Advertising and Web Hosting on Woodwind.Org!

Woodwind.OrgThe Clarinet BBoardThe C4 standard

 
  BBoard Equipment Study Resources Music General    
 
 New Topic  |  Go to Top  |  Go to Topic  |  Search  |  Help/Rules  |  Smileys/Notes  |  Log In   Newer Topic  |  Older Topic 
 G#4 to A4
Author: SecondTry 
Date:   2021-10-08 22:10

In what I admit is only a two page search of dozens of posts here I can't seem to find an answer to this mostly academic question.

I call it "academic" because for the few times that we're called upon to trill from G#4 to A4, I imagine use of the second from top right hand side key on the upper joint, combined with embouchure changes, allows us to approximate how this trill would sound if we, say, ever had a right hand touch piece, that activated the A4 key normally actuated with our left pointer finger, at our disposal to effect this trill.

That said, has any clarinet maker ever, to anyone's knowledge, ever done such a thing?

Like I said, it's just a curiosity thing. :)

Thanks.

(P.S) I suppose in extreme cases, as a sitting player, we could put the instrument between our knees and bring our right pointer up to the A4 key, not unlike, how in far less extreme form, Mr. Williamson does here in the opening solo to Rhapsody in Blue!

https://youtu.be/r4teoC3OnEg?t=29

Reply To Message
 
 Re: G#4 to A4
Author: Philip Caron 
Date:   2021-10-09 01:41

Hi SecondTry. Mr. Williamson seems to be using his rh middle finger to trill G5-G#5, holding the clarinet with his knees to do so.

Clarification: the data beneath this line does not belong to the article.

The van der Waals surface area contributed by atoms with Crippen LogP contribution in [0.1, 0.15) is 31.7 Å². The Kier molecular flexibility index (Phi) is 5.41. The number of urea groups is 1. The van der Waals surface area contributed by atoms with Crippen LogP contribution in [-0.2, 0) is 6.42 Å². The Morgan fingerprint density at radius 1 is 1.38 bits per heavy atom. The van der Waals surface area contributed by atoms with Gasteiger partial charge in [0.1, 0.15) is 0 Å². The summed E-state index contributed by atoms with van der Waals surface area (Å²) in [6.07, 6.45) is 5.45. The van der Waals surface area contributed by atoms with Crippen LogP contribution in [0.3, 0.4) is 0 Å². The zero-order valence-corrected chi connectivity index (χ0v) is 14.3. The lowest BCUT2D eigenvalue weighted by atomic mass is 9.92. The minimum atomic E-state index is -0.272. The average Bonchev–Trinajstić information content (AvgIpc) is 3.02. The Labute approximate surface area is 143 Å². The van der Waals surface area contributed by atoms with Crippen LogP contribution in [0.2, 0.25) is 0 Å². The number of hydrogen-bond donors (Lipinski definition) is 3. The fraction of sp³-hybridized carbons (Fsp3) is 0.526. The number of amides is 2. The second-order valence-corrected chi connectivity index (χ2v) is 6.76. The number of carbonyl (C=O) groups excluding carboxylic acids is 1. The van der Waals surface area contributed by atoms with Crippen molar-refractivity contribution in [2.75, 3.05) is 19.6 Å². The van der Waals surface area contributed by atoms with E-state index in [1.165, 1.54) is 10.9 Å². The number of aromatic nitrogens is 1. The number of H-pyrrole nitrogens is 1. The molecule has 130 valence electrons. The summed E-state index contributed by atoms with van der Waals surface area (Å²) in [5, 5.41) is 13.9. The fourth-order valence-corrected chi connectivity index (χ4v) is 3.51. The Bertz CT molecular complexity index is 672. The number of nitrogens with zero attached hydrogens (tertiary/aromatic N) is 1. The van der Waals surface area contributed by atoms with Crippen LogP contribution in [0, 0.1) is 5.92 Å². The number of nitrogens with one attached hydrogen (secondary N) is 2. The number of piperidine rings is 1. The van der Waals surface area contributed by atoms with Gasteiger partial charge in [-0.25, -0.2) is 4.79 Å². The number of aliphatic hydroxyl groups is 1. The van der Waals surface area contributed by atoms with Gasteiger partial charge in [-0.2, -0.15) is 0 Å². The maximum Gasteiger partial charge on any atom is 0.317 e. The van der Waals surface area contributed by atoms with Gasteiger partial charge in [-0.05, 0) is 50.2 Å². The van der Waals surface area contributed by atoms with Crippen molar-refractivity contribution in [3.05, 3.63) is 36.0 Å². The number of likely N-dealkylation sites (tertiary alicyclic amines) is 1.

Why? Why? Why?

Reply To Message
 
 Re: G#4 to A4
Author: SecondTry 
Date:   2021-10-09 05:14

Philip Caron wrote:

> Hi SecondTry. Mr. Williamson seems to be using his rh middle
> finger to trill G5-G#5, holding the clarinet with his knees to
> do so.
>
> Why? Why? Why?


Hi Philip:

I do realize that Mr. Williamson's fingering here is analogous to something I describe, not actual that I describe. Perhaps you realize that I realize that.

Both fingering, that I seek and that Mr. Williamson effects, have in common use of the right hand fingers on customarily left hand keys.

In Mr. Williamson's case I imagine it is because he feels he can turn more trills, faster and more accurately with his right pointer than his left pinky on the C#/G# key.

I actually own, but don't have this installed http://www.sfoxclarinets.com/Accessories.html. The C#/G# touch piece shown on this webpage that is. Maybe he'd like to try one. :)

I could have sworn that before Dan Gilbert was a Backun artist he had one of these on his Buffet for a while. That fact is hidden somewhere in a Youtube video if I can find it.

Speaking of videos, there's one with Ricardo Morales which cites the opening solo to Rhapsody in Blue as what he considers the hardest solo: in part due to the fact that everyone listening knows it, if not for its technical difficulty compared to some others. Perhaps Mr. Williamson just feels that extra level of comfort in the solo using this piece of hardware.

Anyway, back to my question, I figure if clarinet makers can correct the pitch of the low F, that someone, at least at some point in time made a dedicated trill key for that I described in my OP, going from G#4 to A4.

:)